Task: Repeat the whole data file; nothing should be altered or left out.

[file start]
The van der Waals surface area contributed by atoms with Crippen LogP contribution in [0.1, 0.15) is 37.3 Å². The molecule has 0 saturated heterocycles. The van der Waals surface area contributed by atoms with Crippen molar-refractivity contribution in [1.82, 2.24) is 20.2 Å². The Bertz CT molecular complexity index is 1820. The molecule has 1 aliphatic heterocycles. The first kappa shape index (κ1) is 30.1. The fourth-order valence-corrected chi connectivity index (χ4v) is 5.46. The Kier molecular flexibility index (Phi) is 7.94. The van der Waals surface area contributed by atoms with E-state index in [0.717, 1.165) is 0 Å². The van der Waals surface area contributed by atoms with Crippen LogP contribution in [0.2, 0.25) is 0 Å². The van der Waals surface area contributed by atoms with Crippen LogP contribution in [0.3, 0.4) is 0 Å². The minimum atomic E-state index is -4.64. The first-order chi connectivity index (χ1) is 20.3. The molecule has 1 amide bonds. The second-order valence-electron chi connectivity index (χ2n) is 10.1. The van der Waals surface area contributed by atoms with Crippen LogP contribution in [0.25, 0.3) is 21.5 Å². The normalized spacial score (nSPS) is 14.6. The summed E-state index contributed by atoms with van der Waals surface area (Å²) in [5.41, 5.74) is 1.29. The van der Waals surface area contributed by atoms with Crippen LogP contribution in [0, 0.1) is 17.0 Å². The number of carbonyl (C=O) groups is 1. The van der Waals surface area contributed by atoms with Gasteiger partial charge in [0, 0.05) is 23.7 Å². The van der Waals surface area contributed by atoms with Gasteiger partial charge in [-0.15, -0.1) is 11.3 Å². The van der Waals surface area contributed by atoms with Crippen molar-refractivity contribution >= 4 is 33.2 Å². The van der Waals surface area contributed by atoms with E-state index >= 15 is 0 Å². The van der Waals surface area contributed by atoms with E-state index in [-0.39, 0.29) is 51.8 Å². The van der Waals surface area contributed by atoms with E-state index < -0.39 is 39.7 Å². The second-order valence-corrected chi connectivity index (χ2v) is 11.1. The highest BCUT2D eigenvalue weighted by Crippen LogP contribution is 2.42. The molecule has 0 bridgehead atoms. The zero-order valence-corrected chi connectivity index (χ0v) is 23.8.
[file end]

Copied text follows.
The van der Waals surface area contributed by atoms with Crippen LogP contribution in [0.1, 0.15) is 37.3 Å². The molecule has 0 saturated heterocycles. The van der Waals surface area contributed by atoms with Crippen molar-refractivity contribution in [1.82, 2.24) is 20.2 Å². The Bertz CT molecular complexity index is 1820. The molecule has 1 aliphatic heterocycles. The first kappa shape index (κ1) is 30.1. The fourth-order valence-corrected chi connectivity index (χ4v) is 5.46. The Kier molecular flexibility index (Phi) is 7.94. The van der Waals surface area contributed by atoms with E-state index in [0.717, 1.165) is 0 Å². The van der Waals surface area contributed by atoms with Crippen LogP contribution in [0.2, 0.25) is 0 Å². The van der Waals surface area contributed by atoms with Crippen LogP contribution in [0.3, 0.4) is 0 Å². The minimum atomic E-state index is -4.64. The first-order chi connectivity index (χ1) is 20.3. The molecule has 1 amide bonds. The second-order valence-electron chi connectivity index (χ2n) is 10.1. The van der Waals surface area contributed by atoms with Crippen LogP contribution in [0.25, 0.3) is 21.5 Å². The normalized spacial score (nSPS) is 14.6. The summed E-state index contributed by atoms with van der Waals surface area (Å²) in [5.41, 5.74) is 1.29. The van der Waals surface area contributed by atoms with Crippen LogP contribution in [0, 0.1) is 17.0 Å². The number of carbonyl (C=O) groups is 1. The van der Waals surface area contributed by atoms with Gasteiger partial charge in [0, 0.05) is 23.7 Å². The van der Waals surface area contributed by atoms with Gasteiger partial charge in [-0.15, -0.1) is 11.3 Å². The van der Waals surface area contributed by atoms with Crippen molar-refractivity contribution >= 4 is 33.2 Å². The van der Waals surface area contributed by atoms with E-state index >= 15 is 0 Å². The van der Waals surface area contributed by atoms with E-state index in [-0.39, 0.29) is 51.8 Å². The van der Waals surface area contributed by atoms with E-state index < -0.39 is 39.7 Å². The second-order valence-corrected chi connectivity index (χ2v) is 11.1. The highest BCUT2D eigenvalue weighted by Crippen LogP contribution is 2.42. The molecule has 0 bridgehead atoms. The zero-order valence-corrected chi connectivity index (χ0v) is 23.8.